Inian Islands and Port Althorp, Southeast Alaska

Alex Harper, Naturalist, July 2021

  • Daily Expedition Reports
  • 22 Jul 2021

Inian Islands and Port Althorp, Southeast Alaska

  • Aboard the National Geographic Venture
  • Alaska

Do you remember growing up watching National Geographic specials on TV? Those memorable musical notes meant we would be transported to some remote part of the world. As children we sat in awe watching humpback whales, blue glaciers, giant icebergs, baby seals, deer with fawns, sea otters noisily munching shellfish, and the wolves of the sea, orcas. We kids never dreamt that we might grow up to see these things up-close and personal. But we’ve seen them all – on the National Geographic Venture this week.

 

Today, we added another marine mammal to that impressive list – Steller sea lions and wow, did we see them close! The Inian Islands sit adjacent to the open Pacific Ocean. Here, the wide ocean pours through a narrow passageway the locals call “the washing machine.” As the tide changes, an 8-knot current swirls the calm waters into eddies and whirlpools and the salmon catch the tide, and the sea lions catch the salmon. Sometimes a sea lion gets a fish and breaks it into smaller chunks by slamming it onto the water’s surface. It doesn’t take long for the gulls to swoop in for leftover scraps. We hardly knew where to look – the action was all around and it was downright exciting!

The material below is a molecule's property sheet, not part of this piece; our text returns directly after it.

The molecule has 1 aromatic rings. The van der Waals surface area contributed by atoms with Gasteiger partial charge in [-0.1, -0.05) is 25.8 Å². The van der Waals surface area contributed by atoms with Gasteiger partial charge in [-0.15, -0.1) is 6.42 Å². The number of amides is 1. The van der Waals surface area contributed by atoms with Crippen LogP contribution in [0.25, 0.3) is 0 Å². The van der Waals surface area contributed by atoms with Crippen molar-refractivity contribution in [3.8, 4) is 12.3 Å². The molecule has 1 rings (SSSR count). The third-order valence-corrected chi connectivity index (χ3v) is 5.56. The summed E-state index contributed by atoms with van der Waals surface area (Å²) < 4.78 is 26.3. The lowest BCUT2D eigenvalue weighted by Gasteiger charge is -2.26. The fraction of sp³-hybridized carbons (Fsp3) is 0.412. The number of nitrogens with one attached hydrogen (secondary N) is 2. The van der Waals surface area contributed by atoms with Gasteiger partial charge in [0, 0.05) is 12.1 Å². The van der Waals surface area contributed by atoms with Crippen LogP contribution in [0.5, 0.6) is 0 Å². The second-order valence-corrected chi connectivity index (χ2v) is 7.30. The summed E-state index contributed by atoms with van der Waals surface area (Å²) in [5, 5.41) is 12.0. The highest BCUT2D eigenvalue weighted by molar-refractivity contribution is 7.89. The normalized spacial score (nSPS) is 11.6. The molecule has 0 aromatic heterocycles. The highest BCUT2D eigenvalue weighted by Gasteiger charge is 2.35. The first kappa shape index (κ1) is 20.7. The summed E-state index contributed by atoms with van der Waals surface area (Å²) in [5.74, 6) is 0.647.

In the afternoon our childlike wonder took a different focus. Instead of looking out to sea, the magic was under our feet. The intertidal zone was in full view. As the indigenous Tlingit people often say, “When the tide is out, the table is set.” And it was a feast for the eyes: limpets and sculpins, mussels and crab, periwinkles and barnacles, cockles and whelks and seaweed as far as the eye could see! Experiences like we had today – lost in the magic of the wild world – take us back to the awe and wonder of being a child once again.

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